Yet more evidence of science (and scientists) at work. I've made two posts about the PNAS paper by Renyi Liu and Howard Ochman claiming that “core components of the bacterial flagellum originated through the successive duplication and modification of a few, or perhaps even a single, precursor gene.”
In the first post, I pointed out that Nick Matzke argued there are some serious flaws in the paper and concluded that “This dispute illustrates the process of successive refinement through which scientific knowledge accumulates.” A couple of months later I noted that a correction to the original article made me uneasy about Liu and Ochman's conclusion. I also noted that “the uncertainty about these results doesn't disturb me. Uncertainty is the bread and butter of scientific research.”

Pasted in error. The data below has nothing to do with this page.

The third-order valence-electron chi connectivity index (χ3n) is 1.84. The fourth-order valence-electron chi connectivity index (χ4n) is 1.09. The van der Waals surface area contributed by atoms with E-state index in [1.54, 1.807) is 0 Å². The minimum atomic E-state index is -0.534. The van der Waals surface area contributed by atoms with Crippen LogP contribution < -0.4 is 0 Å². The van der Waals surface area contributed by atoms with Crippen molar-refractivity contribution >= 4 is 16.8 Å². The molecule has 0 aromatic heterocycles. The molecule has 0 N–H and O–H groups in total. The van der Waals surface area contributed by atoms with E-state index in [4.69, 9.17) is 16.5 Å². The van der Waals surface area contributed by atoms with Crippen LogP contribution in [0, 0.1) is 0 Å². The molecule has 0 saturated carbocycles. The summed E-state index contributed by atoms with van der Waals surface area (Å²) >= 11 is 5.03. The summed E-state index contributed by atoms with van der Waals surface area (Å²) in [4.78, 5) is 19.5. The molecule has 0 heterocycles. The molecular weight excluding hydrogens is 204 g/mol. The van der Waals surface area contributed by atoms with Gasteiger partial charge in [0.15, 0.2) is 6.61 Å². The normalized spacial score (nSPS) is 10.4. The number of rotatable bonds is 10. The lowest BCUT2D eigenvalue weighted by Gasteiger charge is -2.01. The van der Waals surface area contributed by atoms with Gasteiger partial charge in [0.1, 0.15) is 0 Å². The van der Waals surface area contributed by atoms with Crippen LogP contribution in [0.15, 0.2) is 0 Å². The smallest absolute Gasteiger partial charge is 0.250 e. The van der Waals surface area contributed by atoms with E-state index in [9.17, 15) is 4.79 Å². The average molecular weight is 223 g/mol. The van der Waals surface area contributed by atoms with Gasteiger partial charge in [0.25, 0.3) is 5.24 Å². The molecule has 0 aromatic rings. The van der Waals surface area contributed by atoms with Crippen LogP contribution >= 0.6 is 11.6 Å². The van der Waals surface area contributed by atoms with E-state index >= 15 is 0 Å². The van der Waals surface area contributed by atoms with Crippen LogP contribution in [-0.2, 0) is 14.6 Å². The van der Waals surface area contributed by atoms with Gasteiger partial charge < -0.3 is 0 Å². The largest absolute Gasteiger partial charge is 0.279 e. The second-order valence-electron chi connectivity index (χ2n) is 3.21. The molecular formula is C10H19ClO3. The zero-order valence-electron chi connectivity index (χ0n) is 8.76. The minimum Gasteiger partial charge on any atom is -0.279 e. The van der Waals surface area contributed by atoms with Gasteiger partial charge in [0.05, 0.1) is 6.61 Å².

Well, science continues to work, and it works by challenging one interpretation with new data, additional hypotheses, and new interpretation. Over on Panda's Thumb, Matzke summarizes a review of flagellum evolution by W. Ford Doolittle and Olga Zhaxybayeva. They don't settle the issue, but yet again they illustrate how science works.
Liu, Ochman, Matzke, Doolittle, Zhaxybayeva, and other continue to propose and test scenarios for flagellum evolution. They haven't settled on the answer yet, but they're clearly making progress. I'd say that's pretty good evidence that it's not irreducibly complex.